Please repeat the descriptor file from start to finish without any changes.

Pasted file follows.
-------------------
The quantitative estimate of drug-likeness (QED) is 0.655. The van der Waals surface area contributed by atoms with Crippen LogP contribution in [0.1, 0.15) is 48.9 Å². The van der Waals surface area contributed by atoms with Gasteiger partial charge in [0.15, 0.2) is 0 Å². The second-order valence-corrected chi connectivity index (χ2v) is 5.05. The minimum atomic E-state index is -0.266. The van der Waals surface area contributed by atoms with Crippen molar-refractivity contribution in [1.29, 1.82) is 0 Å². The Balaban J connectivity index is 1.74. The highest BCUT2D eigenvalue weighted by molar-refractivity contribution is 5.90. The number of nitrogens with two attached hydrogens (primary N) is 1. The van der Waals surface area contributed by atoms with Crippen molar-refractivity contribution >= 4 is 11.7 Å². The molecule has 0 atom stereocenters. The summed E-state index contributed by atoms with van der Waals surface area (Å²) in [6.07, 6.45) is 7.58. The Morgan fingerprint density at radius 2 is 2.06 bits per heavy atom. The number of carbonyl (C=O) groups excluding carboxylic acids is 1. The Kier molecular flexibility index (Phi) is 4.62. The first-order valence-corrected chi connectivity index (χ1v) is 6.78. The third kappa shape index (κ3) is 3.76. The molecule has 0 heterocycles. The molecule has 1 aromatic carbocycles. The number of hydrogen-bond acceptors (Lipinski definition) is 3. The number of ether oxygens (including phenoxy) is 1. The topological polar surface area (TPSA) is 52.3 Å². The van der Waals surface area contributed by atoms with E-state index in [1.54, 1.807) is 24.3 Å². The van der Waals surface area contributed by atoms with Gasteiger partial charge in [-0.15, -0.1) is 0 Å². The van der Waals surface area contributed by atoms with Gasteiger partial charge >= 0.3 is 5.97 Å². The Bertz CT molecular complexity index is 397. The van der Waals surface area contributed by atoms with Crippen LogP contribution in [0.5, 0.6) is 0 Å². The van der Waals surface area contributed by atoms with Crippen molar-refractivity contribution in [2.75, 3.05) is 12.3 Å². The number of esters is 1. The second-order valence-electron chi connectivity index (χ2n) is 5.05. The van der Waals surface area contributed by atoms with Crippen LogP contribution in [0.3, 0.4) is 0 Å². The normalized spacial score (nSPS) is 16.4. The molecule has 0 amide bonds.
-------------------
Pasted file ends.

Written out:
The quantitative estimate of drug-likeness (QED) is 0.655. The van der Waals surface area contributed by atoms with Crippen LogP contribution in [0.1, 0.15) is 48.9 Å². The van der Waals surface area contributed by atoms with Gasteiger partial charge in [0.15, 0.2) is 0 Å². The second-order valence-corrected chi connectivity index (χ2v) is 5.05. The minimum atomic E-state index is -0.266. The van der Waals surface area contributed by atoms with Crippen molar-refractivity contribution in [1.29, 1.82) is 0 Å². The Balaban J connectivity index is 1.74. The highest BCUT2D eigenvalue weighted by molar-refractivity contribution is 5.90. The number of nitrogens with two attached hydrogens (primary N) is 1. The van der Waals surface area contributed by atoms with Crippen molar-refractivity contribution >= 4 is 11.7 Å². The molecule has 0 atom stereocenters. The summed E-state index contributed by atoms with van der Waals surface area (Å²) in [6.07, 6.45) is 7.58. The Morgan fingerprint density at radius 2 is 2.06 bits per heavy atom. The number of carbonyl (C=O) groups excluding carboxylic acids is 1. The Kier molecular flexibility index (Phi) is 4.62. The first-order valence-corrected chi connectivity index (χ1v) is 6.78. The third kappa shape index (κ3) is 3.76. The molecule has 0 heterocycles. The molecule has 1 aromatic carbocycles. The number of hydrogen-bond acceptors (Lipinski definition) is 3. The number of ether oxygens (including phenoxy) is 1. The topological polar surface area (TPSA) is 52.3 Å². The van der Waals surface area contributed by atoms with E-state index in [1.54, 1.807) is 24.3 Å². The van der Waals surface area contributed by atoms with Gasteiger partial charge in [-0.15, -0.1) is 0 Å². The van der Waals surface area contributed by atoms with Gasteiger partial charge >= 0.3 is 5.97 Å². The Bertz CT molecular complexity index is 397. The van der Waals surface area contributed by atoms with Crippen LogP contribution in [0.5, 0.6) is 0 Å². The van der Waals surface area contributed by atoms with Crippen molar-refractivity contribution in [2.75, 3.05) is 12.3 Å². The number of esters is 1. The second-order valence-electron chi connectivity index (χ2n) is 5.05. The van der Waals surface area contributed by atoms with Crippen LogP contribution in [0.3, 0.4) is 0 Å². The normalized spacial score (nSPS) is 16.4. The molecule has 0 amide bonds.